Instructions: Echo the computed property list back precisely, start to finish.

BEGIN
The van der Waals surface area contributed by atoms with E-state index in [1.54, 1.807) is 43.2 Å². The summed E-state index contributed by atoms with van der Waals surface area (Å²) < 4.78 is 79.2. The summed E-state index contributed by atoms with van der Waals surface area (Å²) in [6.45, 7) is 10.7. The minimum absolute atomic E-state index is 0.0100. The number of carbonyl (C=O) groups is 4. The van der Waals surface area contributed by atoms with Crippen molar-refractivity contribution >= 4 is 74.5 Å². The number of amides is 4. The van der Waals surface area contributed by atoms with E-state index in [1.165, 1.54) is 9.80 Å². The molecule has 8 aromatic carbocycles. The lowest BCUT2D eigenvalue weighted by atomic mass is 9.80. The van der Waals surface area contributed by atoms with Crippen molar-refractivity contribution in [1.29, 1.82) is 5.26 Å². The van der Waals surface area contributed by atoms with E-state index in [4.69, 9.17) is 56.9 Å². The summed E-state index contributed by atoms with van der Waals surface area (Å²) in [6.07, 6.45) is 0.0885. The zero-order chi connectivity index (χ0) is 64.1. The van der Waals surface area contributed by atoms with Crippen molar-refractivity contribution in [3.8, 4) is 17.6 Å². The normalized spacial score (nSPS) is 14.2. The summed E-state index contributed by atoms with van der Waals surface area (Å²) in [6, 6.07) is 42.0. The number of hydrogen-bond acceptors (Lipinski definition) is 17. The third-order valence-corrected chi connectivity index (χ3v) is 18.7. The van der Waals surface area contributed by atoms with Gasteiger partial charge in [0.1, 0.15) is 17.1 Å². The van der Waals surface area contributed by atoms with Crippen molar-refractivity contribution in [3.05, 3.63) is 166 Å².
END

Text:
The van der Waals surface area contributed by atoms with E-state index in [1.54, 1.807) is 43.2 Å². The summed E-state index contributed by atoms with van der Waals surface area (Å²) < 4.78 is 79.2. The summed E-state index contributed by atoms with van der Waals surface area (Å²) in [6.45, 7) is 10.7. The minimum absolute atomic E-state index is 0.0100. The number of carbonyl (C=O) groups is 4. The van der Waals surface area contributed by atoms with Crippen molar-refractivity contribution >= 4 is 74.5 Å². The number of amides is 4. The van der Waals surface area contributed by atoms with E-state index in [1.165, 1.54) is 9.80 Å². The molecule has 8 aromatic carbocycles. The lowest BCUT2D eigenvalue weighted by atomic mass is 9.80. The van der Waals surface area contributed by atoms with Crippen molar-refractivity contribution in [1.29, 1.82) is 5.26 Å². The van der Waals surface area contributed by atoms with E-state index in [4.69, 9.17) is 56.9 Å². The summed E-state index contributed by atoms with van der Waals surface area (Å²) in [6.07, 6.45) is 0.0885. The zero-order chi connectivity index (χ0) is 64.1. The van der Waals surface area contributed by atoms with Crippen molar-refractivity contribution in [3.8, 4) is 17.6 Å². The normalized spacial score (nSPS) is 14.2. The summed E-state index contributed by atoms with van der Waals surface area (Å²) in [6, 6.07) is 42.0. The number of hydrogen-bond acceptors (Lipinski definition) is 17. The third-order valence-corrected chi connectivity index (χ3v) is 18.7. The van der Waals surface area contributed by atoms with Gasteiger partial charge in [0.1, 0.15) is 17.1 Å². The van der Waals surface area contributed by atoms with Crippen molar-refractivity contribution in [3.05, 3.63) is 166 Å².